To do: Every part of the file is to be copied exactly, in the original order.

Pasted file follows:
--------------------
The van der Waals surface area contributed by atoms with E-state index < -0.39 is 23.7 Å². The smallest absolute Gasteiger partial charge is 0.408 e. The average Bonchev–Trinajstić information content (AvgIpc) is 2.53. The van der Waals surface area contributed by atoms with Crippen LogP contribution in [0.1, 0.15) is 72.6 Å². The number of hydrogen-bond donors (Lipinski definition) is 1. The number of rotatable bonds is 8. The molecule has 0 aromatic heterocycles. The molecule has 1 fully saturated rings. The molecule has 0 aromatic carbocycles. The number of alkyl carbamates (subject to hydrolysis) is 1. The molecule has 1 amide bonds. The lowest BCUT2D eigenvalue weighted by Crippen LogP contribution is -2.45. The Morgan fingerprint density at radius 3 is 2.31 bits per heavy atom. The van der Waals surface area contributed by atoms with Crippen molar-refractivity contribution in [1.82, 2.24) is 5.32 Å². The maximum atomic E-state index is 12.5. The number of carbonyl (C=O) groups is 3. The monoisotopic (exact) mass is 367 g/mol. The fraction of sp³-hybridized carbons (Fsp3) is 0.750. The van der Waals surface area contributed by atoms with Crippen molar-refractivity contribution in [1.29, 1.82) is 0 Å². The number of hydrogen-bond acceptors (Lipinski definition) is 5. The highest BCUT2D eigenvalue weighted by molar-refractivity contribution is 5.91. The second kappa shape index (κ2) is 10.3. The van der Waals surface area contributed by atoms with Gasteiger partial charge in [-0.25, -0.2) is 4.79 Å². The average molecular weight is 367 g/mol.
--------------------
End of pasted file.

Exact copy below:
The van der Waals surface area contributed by atoms with E-state index < -0.39 is 23.7 Å². The smallest absolute Gasteiger partial charge is 0.408 e. The average Bonchev–Trinajstić information content (AvgIpc) is 2.53. The van der Waals surface area contributed by atoms with Crippen LogP contribution in [0.1, 0.15) is 72.6 Å². The number of hydrogen-bond donors (Lipinski definition) is 1. The number of rotatable bonds is 8. The molecule has 0 aromatic heterocycles. The molecule has 1 fully saturated rings. The molecule has 0 aromatic carbocycles. The number of alkyl carbamates (subject to hydrolysis) is 1. The molecule has 1 amide bonds. The lowest BCUT2D eigenvalue weighted by Crippen LogP contribution is -2.45. The Morgan fingerprint density at radius 3 is 2.31 bits per heavy atom. The van der Waals surface area contributed by atoms with Crippen molar-refractivity contribution in [1.82, 2.24) is 5.32 Å². The maximum atomic E-state index is 12.5. The number of carbonyl (C=O) groups is 3. The monoisotopic (exact) mass is 367 g/mol. The fraction of sp³-hybridized carbons (Fsp3) is 0.750. The van der Waals surface area contributed by atoms with Crippen molar-refractivity contribution in [1.29, 1.82) is 0 Å². The number of hydrogen-bond acceptors (Lipinski definition) is 5. The highest BCUT2D eigenvalue weighted by molar-refractivity contribution is 5.91. The second kappa shape index (κ2) is 10.3. The van der Waals surface area contributed by atoms with Gasteiger partial charge in [-0.25, -0.2) is 4.79 Å². The average molecular weight is 367 g/mol.